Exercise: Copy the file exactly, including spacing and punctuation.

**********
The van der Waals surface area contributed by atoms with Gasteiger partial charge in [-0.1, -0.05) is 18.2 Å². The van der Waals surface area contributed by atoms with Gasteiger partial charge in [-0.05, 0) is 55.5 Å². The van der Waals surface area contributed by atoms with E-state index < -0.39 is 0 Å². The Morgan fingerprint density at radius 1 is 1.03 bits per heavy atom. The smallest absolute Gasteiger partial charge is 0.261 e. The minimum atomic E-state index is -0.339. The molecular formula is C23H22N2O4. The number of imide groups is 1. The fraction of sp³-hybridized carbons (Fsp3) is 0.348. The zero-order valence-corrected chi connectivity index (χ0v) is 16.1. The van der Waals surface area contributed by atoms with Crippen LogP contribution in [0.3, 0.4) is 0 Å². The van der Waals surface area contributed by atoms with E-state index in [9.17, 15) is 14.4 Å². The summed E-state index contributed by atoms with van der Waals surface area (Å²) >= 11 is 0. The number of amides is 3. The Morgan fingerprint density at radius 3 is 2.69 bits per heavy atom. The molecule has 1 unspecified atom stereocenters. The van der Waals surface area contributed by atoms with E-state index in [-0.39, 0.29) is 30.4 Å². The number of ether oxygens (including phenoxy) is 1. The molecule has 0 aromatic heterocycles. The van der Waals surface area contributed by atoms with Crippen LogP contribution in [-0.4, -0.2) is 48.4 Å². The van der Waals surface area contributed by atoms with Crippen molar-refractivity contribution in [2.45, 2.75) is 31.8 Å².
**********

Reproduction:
The van der Waals surface area contributed by atoms with Gasteiger partial charge in [-0.1, -0.05) is 18.2 Å². The van der Waals surface area contributed by atoms with Gasteiger partial charge in [-0.05, 0) is 55.5 Å². The van der Waals surface area contributed by atoms with E-state index < -0.39 is 0 Å². The Morgan fingerprint density at radius 1 is 1.03 bits per heavy atom. The smallest absolute Gasteiger partial charge is 0.261 e. The minimum atomic E-state index is -0.339. The molecular formula is C23H22N2O4. The number of imide groups is 1. The fraction of sp³-hybridized carbons (Fsp3) is 0.348. The zero-order valence-corrected chi connectivity index (χ0v) is 16.1. The van der Waals surface area contributed by atoms with Crippen LogP contribution in [0.3, 0.4) is 0 Å². The van der Waals surface area contributed by atoms with E-state index in [9.17, 15) is 14.4 Å². The summed E-state index contributed by atoms with van der Waals surface area (Å²) >= 11 is 0. The number of amides is 3. The Morgan fingerprint density at radius 3 is 2.69 bits per heavy atom. The molecule has 1 unspecified atom stereocenters. The van der Waals surface area contributed by atoms with E-state index in [-0.39, 0.29) is 30.4 Å². The number of ether oxygens (including phenoxy) is 1. The molecule has 0 aromatic heterocycles. The van der Waals surface area contributed by atoms with Crippen LogP contribution in [-0.4, -0.2) is 48.4 Å². The van der Waals surface area contributed by atoms with Crippen molar-refractivity contribution in [2.45, 2.75) is 31.8 Å².